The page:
by: Dianne Dickerson
When I was first asked to write something on burnout, it felt like a recipe for adding to my burnout. “Here is some source material, would you please write a piece in the next two days?” My heart rate increased, I felt trapped and frustrated. So, I said no. I can’t do a thoughtful job in that amount of time. I could do it for a later issue, but not this one.
Because I’m fortunate enough to work at a place where my colleagues make requests, not demands, there is room for me to say no. And yet… I worried about who would have to burn the midnight oil if I don’t? Am I still a team player if I don’t say yes? These are people, issues, and work I care for deeply and I didn’t want to let them down.
What I came to see was that I didn’t have to write the piece with statistics and source material, they were offered as a helpful starting place. With the time and energy I have, here is what I want to say about burnout.
I’ve actually experienced a full-on, in bed for two weeks burnout. It was awful. I had pushed myself until my body stopped me and said “no” when my mind wouldn’t allow myself to do it. The two weeks were just the start. When I began to recover my energy, I could only think clearly or focus for brief periods and not on demand. It was a long, slow climb to get back to some version of my “normally” effective self. I share that experience so you know that I don’t take this topic lightly.
When I look at the articles and statistics on burnout, I can feel myself starting to go numb. It feels so big, so many people experiencing it, so much pain. When I think about my road back from burnout, it was filled with lots of little steps. Things like paying attention to my energy level, making choices that supported me, or at the very least, didn’t deplete the precious energy reserves I was beginning to rebuild.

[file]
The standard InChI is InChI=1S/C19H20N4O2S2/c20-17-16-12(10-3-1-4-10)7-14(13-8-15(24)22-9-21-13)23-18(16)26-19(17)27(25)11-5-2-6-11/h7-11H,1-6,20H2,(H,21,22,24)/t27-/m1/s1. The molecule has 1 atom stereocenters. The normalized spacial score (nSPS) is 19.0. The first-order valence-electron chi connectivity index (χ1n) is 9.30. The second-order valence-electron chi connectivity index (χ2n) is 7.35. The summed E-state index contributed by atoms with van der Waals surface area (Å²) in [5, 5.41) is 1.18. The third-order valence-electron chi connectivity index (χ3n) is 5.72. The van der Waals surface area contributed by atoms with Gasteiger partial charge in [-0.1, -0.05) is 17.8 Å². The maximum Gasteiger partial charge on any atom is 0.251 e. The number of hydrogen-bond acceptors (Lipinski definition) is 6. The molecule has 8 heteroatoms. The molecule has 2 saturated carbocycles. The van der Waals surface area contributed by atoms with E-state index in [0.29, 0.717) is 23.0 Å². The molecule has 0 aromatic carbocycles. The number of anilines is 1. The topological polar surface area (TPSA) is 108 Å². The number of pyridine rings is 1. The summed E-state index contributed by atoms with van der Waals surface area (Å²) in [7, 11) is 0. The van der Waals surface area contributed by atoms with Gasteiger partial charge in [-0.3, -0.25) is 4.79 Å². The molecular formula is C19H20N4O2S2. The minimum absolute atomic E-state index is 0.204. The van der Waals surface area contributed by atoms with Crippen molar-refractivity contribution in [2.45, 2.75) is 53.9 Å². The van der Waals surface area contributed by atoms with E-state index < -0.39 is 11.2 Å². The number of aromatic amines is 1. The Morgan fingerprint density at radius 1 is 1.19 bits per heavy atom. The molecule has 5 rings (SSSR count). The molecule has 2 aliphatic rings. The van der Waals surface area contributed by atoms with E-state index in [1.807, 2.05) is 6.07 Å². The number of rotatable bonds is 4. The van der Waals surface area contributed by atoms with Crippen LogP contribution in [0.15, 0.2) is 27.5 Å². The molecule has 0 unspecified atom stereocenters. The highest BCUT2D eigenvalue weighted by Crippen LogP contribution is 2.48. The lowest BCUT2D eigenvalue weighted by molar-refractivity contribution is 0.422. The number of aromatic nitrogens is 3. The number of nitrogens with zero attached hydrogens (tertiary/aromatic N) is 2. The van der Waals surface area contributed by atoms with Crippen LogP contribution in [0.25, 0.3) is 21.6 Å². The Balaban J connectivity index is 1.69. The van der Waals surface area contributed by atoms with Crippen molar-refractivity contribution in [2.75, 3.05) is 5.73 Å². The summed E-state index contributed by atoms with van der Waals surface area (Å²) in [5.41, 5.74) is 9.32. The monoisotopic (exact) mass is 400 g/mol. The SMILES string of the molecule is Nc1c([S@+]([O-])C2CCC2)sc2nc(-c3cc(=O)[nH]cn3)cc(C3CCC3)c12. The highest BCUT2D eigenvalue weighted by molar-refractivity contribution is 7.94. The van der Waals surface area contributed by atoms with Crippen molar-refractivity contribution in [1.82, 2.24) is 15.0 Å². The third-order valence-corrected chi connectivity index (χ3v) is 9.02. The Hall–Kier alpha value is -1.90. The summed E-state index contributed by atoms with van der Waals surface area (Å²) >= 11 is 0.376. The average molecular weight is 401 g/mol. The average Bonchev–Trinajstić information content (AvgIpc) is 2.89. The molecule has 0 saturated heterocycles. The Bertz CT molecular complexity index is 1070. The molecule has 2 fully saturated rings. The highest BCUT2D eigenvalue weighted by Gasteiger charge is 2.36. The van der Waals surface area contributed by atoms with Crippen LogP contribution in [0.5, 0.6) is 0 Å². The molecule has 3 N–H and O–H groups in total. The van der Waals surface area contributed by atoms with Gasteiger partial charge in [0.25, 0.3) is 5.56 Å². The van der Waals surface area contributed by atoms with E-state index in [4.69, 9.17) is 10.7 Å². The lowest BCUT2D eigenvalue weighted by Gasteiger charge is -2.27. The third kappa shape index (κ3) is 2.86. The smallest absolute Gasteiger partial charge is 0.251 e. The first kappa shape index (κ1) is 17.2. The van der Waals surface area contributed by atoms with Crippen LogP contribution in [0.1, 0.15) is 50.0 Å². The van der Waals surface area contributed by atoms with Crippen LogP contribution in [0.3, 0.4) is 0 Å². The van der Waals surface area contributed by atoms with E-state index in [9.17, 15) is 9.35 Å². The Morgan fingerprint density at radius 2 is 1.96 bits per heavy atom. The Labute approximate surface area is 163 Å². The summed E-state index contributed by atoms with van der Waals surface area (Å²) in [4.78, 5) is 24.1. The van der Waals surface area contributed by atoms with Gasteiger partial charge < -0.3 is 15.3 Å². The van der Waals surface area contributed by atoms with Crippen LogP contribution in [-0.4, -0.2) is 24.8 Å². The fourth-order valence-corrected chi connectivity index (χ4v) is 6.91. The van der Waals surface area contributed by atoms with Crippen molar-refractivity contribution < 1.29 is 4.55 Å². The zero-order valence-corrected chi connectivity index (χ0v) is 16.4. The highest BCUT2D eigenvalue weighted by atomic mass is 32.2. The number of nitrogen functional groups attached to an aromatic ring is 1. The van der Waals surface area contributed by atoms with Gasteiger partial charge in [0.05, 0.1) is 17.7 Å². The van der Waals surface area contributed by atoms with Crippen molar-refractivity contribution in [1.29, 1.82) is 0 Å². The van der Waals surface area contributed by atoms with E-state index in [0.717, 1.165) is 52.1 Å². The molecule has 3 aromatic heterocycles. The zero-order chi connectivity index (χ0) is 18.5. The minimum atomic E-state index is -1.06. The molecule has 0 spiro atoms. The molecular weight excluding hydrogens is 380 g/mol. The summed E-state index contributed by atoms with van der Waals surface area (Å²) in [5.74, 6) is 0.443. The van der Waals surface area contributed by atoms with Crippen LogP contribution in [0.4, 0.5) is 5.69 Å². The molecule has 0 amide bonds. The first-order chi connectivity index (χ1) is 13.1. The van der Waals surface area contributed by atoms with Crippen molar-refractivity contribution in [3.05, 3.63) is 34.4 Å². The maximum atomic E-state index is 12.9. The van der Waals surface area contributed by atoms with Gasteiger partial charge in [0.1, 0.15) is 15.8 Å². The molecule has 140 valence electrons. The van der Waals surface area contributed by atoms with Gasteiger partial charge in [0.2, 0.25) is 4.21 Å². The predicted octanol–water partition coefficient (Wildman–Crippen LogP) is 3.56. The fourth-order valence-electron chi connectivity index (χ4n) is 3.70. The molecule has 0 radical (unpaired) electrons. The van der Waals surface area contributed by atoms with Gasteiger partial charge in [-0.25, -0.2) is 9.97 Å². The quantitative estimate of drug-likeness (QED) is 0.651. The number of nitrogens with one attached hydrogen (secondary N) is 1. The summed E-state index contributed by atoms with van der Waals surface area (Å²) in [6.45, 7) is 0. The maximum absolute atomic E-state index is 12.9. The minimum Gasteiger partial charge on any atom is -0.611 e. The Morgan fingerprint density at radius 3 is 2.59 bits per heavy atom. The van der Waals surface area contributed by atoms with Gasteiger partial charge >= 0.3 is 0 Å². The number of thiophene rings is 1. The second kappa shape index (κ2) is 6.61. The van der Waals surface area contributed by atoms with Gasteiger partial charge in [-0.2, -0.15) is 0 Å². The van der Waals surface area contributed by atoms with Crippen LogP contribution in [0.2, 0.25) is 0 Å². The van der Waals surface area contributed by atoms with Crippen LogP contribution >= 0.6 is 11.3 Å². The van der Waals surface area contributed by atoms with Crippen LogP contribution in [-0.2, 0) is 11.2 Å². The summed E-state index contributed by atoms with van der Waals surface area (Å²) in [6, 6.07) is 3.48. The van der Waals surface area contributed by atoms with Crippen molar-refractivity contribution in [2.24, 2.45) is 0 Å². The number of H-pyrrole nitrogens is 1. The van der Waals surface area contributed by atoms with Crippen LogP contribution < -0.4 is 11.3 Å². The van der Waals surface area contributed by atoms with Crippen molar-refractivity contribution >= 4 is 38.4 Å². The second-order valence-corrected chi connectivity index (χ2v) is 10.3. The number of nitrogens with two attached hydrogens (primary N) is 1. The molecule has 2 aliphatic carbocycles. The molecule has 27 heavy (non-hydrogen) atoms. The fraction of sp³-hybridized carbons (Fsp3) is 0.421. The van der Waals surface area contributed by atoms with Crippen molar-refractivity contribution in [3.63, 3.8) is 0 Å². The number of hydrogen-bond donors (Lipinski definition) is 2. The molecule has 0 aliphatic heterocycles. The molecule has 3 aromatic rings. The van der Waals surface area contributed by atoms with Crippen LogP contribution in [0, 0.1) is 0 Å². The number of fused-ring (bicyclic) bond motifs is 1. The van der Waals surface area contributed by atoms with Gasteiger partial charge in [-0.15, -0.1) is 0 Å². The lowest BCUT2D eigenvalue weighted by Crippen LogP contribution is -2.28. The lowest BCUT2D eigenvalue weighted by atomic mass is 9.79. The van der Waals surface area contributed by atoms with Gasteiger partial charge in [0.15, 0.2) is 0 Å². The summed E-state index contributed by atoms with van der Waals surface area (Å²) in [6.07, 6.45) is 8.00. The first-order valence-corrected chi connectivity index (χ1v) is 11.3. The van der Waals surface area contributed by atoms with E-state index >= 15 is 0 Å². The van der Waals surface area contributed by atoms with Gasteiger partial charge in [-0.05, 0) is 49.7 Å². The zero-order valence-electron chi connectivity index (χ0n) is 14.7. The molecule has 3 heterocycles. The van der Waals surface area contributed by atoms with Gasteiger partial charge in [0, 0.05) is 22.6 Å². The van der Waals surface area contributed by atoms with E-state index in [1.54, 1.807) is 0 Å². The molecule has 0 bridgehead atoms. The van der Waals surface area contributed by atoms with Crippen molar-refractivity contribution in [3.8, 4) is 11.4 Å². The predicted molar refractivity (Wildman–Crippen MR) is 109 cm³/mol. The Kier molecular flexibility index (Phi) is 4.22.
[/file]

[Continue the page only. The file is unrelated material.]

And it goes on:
With regard to burnout, I’d like to be part of a conversation that begins to unravel it, to notice small things we can do to loosen the tightly wound pieces of ourselves that believe they have to say “yes” every time, even if the personal cost is too high. I’d like to make room in systems for people to have the same choice I have to say “no” when needed, or at least, “not now.” I realize that is a privilege that is not available to many. I’d like it to be available to all.
A colleague recently suggested the book Burnout: The Secret to Unlocking the Stress Cycle. I haven’t read it yet, but I plan to. In my quick look through the table of contents, it looks like our patriarchal roots get some of the blame. I’m pretty sure the issue is both personal and systemic and at the same time, I imagine you can see that in my case, no small amount of my stress was self-generated. Hopefully you are more evolved. It also has not escaped my attention that you are reading the very post I said “no” to writing.
This tangle we are in won’t unravel itself soon or easily. My hope is in approaching myself and others with compassion, saying “no” when I need to, and being open to hearing “no” from others can be a starting point for seeking ways to adjust our culture. My hope is that we come to value each other too much to ever want anyone to harm themselves to give us a yes answer. As leaders, it’s up to us to make room for ourselves and each other to be human. I’m grateful to work in a company where one of our ideals is Human First. It’s not always easy, but it’s always important.